Glenna Shaw has over two decades of experience with presentations, data visualizations, dashboards, demos, prototypes and system user interfaces. She is a Certified Project Management Professional and a Microsoft PowerPoint Most Valued Professional (MVP). Glenna is frequently sought out for her innovative information management solutions using SharePoint and Microsoft Office as well as her creative visual communications designs.

Glenna is also the author of tutorials on using sensory psychology to improve visual communications at www.visualology.net.



Echo Swinford

Echo began making slides as a medical meeting planner in 1997 and just never stopped. She uses PowerPoint as the basis for webcasts, CDs, and online applications. Her website is graced by dozens of downloadables and helpful documents, and she has been a member of the MVP team since 2000.



John Wilson

John is the C.E.O. of PowerPoint Alchemy, based in the North of the UK, and has been a Microsoft MVP since 2007. The company specializes in writing custom PowerPoint plug-ins for major multinationals around the world. The company motto, “If it’s impossible, it might take longer” comes from John’s passion for problem solving.


Technology Partners

Stay tuned for a listing of our partners.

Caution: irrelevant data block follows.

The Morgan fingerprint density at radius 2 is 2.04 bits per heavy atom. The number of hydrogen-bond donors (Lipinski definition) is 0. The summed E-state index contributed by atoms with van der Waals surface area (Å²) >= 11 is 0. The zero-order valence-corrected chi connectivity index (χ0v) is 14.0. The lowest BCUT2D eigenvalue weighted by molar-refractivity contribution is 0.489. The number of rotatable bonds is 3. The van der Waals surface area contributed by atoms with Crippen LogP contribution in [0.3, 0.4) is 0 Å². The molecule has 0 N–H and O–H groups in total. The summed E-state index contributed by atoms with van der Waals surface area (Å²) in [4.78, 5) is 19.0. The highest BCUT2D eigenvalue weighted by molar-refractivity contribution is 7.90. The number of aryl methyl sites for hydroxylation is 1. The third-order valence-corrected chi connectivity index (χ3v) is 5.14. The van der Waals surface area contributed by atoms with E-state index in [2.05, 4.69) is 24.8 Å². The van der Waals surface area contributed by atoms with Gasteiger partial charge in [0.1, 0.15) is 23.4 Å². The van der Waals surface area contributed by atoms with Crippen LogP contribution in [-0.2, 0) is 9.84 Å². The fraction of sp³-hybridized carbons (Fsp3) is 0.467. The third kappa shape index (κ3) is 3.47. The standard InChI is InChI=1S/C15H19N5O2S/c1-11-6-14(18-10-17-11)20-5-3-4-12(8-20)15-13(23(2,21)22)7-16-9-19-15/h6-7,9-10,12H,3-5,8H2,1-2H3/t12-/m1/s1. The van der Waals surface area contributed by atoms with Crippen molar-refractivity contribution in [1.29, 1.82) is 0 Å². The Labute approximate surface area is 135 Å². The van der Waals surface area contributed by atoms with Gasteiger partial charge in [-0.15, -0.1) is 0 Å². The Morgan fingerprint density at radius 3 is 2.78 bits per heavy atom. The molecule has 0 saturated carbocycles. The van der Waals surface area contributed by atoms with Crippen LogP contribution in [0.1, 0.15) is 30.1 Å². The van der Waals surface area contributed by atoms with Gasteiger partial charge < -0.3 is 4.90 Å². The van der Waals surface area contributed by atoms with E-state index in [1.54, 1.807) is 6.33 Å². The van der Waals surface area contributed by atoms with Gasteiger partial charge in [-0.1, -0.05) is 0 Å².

The Presentation Summit

Three days that could change your life

Sep 27-30, 2015   •   New Orleans

Ask us about it   •    Register now

The FAQ

What type of an event is this?

The Presentation Summit is not a web conference and it is not a big trade show. It is a user conference, featuring live presentations, workshops, and a hands-on support center. People attend in order to learn how to become better content creators, better presentation designers, better storytellers, better presenters, and better users of PowerPoint and other software. They leave with a much broader and deeper understanding of the principles and best practices for presentation design, creation, and delivery.

The more wired, Internet-centric, and impersonal our professions become, the more important it is to create a sense of belonging with a group of users. You can only go so far with social media and webinars; there still is no substitute for meeting colleagues and peers face-to-face. It is almost magical the kind of energy created when several hundred people convene, all of whom have something in common before even meeting one another. And if it really does take a village to evolve a group of professionals, we are the ones to create it. We are now in our fourth decade of hosting conferences like the Presentation Summit.